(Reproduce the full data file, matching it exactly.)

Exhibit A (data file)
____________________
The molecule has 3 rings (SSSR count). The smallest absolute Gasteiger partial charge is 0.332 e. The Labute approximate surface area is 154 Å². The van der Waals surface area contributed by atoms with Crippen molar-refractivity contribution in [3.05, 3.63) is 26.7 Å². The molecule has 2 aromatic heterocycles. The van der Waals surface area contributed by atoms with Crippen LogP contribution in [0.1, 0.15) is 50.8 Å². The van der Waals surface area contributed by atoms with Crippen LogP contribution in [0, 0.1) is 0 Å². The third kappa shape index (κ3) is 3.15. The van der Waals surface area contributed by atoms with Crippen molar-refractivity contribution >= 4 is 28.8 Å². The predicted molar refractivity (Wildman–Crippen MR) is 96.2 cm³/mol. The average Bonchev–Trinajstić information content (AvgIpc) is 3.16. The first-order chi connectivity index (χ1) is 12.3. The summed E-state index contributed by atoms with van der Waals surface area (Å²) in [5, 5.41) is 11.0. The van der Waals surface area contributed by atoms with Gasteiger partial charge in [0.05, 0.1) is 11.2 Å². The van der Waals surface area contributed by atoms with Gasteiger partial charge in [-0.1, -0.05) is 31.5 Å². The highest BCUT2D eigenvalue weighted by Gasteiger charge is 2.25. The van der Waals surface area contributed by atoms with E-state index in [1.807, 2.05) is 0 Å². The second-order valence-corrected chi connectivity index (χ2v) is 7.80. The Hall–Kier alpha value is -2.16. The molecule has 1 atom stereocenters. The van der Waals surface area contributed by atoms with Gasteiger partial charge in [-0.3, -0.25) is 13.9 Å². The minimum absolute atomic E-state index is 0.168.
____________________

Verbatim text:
The molecule has 3 rings (SSSR count). The smallest absolute Gasteiger partial charge is 0.332 e. The Labute approximate surface area is 154 Å². The van der Waals surface area contributed by atoms with Crippen molar-refractivity contribution in [3.05, 3.63) is 26.7 Å². The molecule has 2 aromatic heterocycles. The van der Waals surface area contributed by atoms with Crippen LogP contribution in [0.1, 0.15) is 50.8 Å². The van der Waals surface area contributed by atoms with Crippen LogP contribution in [0, 0.1) is 0 Å². The third kappa shape index (κ3) is 3.15. The van der Waals surface area contributed by atoms with Crippen molar-refractivity contribution >= 4 is 28.8 Å². The predicted molar refractivity (Wildman–Crippen MR) is 96.2 cm³/mol. The average Bonchev–Trinajstić information content (AvgIpc) is 3.16. The first-order chi connectivity index (χ1) is 12.3. The summed E-state index contributed by atoms with van der Waals surface area (Å²) in [5, 5.41) is 11.0. The van der Waals surface area contributed by atoms with Gasteiger partial charge in [0.05, 0.1) is 11.2 Å². The van der Waals surface area contributed by atoms with Gasteiger partial charge in [-0.1, -0.05) is 31.5 Å². The highest BCUT2D eigenvalue weighted by Gasteiger charge is 2.25. The van der Waals surface area contributed by atoms with E-state index in [1.807, 2.05) is 0 Å². The second-order valence-corrected chi connectivity index (χ2v) is 7.80. The Hall–Kier alpha value is -2.16. The molecule has 1 atom stereocenters. The van der Waals surface area contributed by atoms with Gasteiger partial charge in [-0.3, -0.25) is 13.9 Å². The minimum absolute atomic E-state index is 0.168.